BOULDER, Colo. — As an underclassman, defensive end Mustafa Johnson always enjoyed rubbernecking at the University of Colorado’s annual pro day.
He’d cheer on his older teammates as they were getting sized up by NFL scouts in preparation for that year’s draft — and he’d envision getting everyone’s encouragement when it was his turn.
The pandemic rendered that long-awaited capstone to his college career a much different experience than he’d imagined.
Campus and county COVID-19 restrictions meant that no teammates could watch Johnson and Will Sherman, the only other Buffaloes prospect who participated in Colorado’s scaled-down pro day last month.
“We didn’t have our teammates there saying, ‘You got this! Keep pushing!’” Johnson lamented.
Johnson and Sherman were left to cheer on each other as NFL personnel scrutinized their every move.
“In the past, you have a crowd there. But today it was just me and Mustafa and a bunch of scouts,” Sherman said. “So, to have someone else over there cheering me on, it was definitely big. I appreciated that. I was doing the same for him.
“We helped each other out on this weird COVID pro day.”
At least they had each other.
Forty-five miles up Interstate 25, Colorado State wide receiver Warren Jackson was the only participant at the Rams’ pro day, a fact he insisted didn’t take away from the experience.
“I’ve been dreaming about this moment since I was a little kid running around the house with a helmet, hitting the couch,” Jackson said after two dozen scouts watched his solo act.
“It was a really good turnout for one guy,” Jackson said. “I’m grateful they all showed up and I got to put on a show for them.”
Pro days took on added significance this spring with the NFL scouting combine scrapped and team visits prohibited because of the coronavirus.
“It definitely would have been cool to go out to Indy, get that weeklong experience of what the combine is like, just watching that as a kid all the time,” Sherman said.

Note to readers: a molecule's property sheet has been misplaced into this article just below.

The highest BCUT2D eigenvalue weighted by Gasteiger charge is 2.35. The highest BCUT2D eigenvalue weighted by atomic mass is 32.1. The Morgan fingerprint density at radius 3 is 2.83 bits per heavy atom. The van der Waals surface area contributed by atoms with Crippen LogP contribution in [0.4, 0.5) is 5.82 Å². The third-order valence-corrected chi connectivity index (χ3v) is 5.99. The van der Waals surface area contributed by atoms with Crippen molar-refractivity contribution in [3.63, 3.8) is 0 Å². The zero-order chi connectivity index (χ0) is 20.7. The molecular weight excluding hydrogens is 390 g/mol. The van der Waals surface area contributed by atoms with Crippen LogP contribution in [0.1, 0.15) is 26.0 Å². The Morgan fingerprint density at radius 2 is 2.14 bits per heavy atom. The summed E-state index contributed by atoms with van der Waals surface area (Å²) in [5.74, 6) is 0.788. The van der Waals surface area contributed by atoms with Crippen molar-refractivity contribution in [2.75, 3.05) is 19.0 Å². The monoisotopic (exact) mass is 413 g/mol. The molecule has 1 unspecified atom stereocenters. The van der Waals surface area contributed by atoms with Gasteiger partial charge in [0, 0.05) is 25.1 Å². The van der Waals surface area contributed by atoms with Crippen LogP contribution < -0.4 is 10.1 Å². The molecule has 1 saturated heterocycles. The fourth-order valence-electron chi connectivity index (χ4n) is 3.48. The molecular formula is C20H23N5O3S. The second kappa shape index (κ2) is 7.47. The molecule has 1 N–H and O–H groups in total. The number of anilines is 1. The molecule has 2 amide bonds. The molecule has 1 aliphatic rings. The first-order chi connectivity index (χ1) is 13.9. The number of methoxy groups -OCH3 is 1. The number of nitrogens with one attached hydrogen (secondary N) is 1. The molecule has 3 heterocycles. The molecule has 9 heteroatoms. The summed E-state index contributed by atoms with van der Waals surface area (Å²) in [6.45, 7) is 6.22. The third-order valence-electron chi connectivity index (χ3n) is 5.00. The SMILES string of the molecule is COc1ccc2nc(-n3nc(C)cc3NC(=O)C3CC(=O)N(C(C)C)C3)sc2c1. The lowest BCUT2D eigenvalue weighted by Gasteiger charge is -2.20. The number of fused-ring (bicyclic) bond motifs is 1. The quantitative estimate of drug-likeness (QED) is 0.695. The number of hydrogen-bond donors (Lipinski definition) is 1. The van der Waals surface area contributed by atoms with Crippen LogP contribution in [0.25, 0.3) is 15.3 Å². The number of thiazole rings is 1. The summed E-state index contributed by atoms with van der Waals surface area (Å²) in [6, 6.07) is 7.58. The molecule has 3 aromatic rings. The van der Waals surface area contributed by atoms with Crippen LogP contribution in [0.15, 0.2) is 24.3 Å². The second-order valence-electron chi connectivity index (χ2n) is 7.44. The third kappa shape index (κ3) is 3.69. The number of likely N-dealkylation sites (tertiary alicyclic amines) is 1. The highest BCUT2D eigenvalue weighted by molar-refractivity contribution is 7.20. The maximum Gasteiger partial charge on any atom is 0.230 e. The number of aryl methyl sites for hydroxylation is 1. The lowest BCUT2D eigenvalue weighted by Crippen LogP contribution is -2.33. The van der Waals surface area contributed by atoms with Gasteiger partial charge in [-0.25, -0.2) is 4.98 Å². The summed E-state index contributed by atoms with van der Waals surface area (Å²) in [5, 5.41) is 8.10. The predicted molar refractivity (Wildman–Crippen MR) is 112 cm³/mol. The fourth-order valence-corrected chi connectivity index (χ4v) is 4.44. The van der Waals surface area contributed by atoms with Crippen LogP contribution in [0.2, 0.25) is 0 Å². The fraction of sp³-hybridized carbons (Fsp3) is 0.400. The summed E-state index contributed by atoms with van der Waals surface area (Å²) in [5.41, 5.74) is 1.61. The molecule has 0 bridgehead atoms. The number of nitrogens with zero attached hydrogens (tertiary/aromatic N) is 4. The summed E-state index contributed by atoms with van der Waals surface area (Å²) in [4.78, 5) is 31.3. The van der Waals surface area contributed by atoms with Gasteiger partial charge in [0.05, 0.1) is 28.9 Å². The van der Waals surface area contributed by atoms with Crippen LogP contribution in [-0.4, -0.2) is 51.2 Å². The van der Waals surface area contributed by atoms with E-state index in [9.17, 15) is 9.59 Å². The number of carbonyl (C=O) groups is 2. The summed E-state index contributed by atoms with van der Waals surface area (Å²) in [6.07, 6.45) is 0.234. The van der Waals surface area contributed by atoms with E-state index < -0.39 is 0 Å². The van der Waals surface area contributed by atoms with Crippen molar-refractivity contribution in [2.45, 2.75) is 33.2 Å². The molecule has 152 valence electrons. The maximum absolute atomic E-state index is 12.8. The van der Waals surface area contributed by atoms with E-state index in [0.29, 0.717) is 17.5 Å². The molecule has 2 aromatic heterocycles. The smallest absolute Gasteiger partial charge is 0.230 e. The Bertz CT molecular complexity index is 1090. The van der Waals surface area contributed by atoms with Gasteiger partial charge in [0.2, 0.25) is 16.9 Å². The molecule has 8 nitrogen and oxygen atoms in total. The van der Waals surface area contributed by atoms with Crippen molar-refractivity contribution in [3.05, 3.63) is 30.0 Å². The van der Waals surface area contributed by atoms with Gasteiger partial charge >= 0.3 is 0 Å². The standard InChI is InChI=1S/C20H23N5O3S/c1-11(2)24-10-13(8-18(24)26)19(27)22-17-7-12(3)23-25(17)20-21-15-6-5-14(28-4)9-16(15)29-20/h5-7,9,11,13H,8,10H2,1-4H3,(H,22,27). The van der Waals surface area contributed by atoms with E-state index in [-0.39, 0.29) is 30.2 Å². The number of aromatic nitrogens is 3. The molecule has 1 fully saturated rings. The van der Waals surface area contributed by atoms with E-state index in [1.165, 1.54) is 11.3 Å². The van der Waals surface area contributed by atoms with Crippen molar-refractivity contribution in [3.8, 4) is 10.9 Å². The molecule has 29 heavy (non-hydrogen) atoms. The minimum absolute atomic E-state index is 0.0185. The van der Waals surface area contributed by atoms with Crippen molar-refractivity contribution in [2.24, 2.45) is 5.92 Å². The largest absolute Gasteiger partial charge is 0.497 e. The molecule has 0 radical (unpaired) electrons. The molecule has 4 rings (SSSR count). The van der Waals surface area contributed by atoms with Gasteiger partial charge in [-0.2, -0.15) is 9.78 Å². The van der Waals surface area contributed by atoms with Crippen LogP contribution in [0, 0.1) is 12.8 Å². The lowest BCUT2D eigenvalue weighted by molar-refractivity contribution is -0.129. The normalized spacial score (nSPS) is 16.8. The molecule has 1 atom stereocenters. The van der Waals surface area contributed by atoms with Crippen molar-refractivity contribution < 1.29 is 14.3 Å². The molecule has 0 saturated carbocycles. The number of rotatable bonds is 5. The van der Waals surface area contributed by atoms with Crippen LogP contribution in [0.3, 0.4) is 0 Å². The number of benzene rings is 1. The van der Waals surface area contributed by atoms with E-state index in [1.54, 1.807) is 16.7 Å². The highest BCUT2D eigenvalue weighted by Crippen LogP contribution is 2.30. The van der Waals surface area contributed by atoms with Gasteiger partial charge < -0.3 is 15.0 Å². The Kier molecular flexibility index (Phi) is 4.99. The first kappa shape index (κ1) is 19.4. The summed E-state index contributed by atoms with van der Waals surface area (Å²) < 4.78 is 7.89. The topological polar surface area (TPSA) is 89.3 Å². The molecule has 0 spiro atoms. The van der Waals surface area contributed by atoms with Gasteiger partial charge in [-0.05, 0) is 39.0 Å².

The combine allowed teams to get timely medical reports and allowed for uniform testing and timing of prospects, who could see how they stacked up against their peers in their draft class and even historically.
That wasn’t the case this year.
Teams had to send scouts, coaches and general managers across the country for any of the 103 college pro days that replaced this year’s combine in Indianapolis. Teams also weren’t allowed private film sessions, workouts, or dinners with prospects. That left Zoom calls and all-star games, and ratcheted up the pressure on pro days.
“Not being able to actually meet or see them in person until you get here, yeah, it’s nerve-racking,” Oklahoma State receiver Tylan Wallace said at his pro day.
“I would say there was a little bit more pressure on us because this was our only interview for the job,” said Auburn receiver Anthony Schwartz.
Pro days past often served as a mulligan for a poor showing at the combine.
“So, with pro day being the one shot for everything this year, I feel like it just added a lot of pressure for everybody,” said Oklahoma edge rusher Ronnie Perkins.
Dozens of prospects such as Colorado State’s Jackson also had something extra to prove after opting out of the 2020 season because of COVID-19. Unless they played in the Senior Bowl, their pro days marked their only chance to knock off the rust from their long layoffs, show off their re-sculpted bodies from their pre-draft training — some of which was started last fall — and prove they are still passionate about football.
“The next time I have an opportunity to step between those lines,” said Oregon offensive tackle and opt out Penei Sewell, “I’m going to make the most of it and I’m coming with everything I have.”
What everyone seemed to miss from the combine were the head-to-head comparisons during position drills and the uniform 40-yard dash at Lucas Oil Stadium.
“I do not know how I ran today,” Georgia Tech defensive back Jaytlin Askew said. “Nobody told me anything.”
“I don’t have any numbers, I apologize,” said Northwestern linebacker Paddy Fisher. “I was trying to find some after we finished our position drills but all the scouts had left.”
Arkansas cornerback Jerry Jacobs swore he ran a 4.38.
“Everybody got a different time, though,” he said. “Some scouts got 4.4. Some scouts had me at 4.5. … But honestly, I know my speed and I know what I can do.”
Do NFL teams, though?
There was even some uncertainty in the weight room.
“I wish I had somebody counting for me,” Auburn linebacker K.J. Britt said after getting 24 reps on the 225-pound bench press.
Wisconsin O-lineman Cole Van Lanen didn’t mind the combine cancellation — “I got an extra two weeks of training” — nor was he bothered by the Badgers’ pro day restrictions.
“I would have loved to be here with my family and my agents, the people who support me, and experience this with them,” Van Lanen said.
“But you’ve got to make the most of it. It’s just like a game. You don’t realize the crowd that’s there. You’re there to perform. You block everything out and you perform, and that’s kind of what this was, too.”
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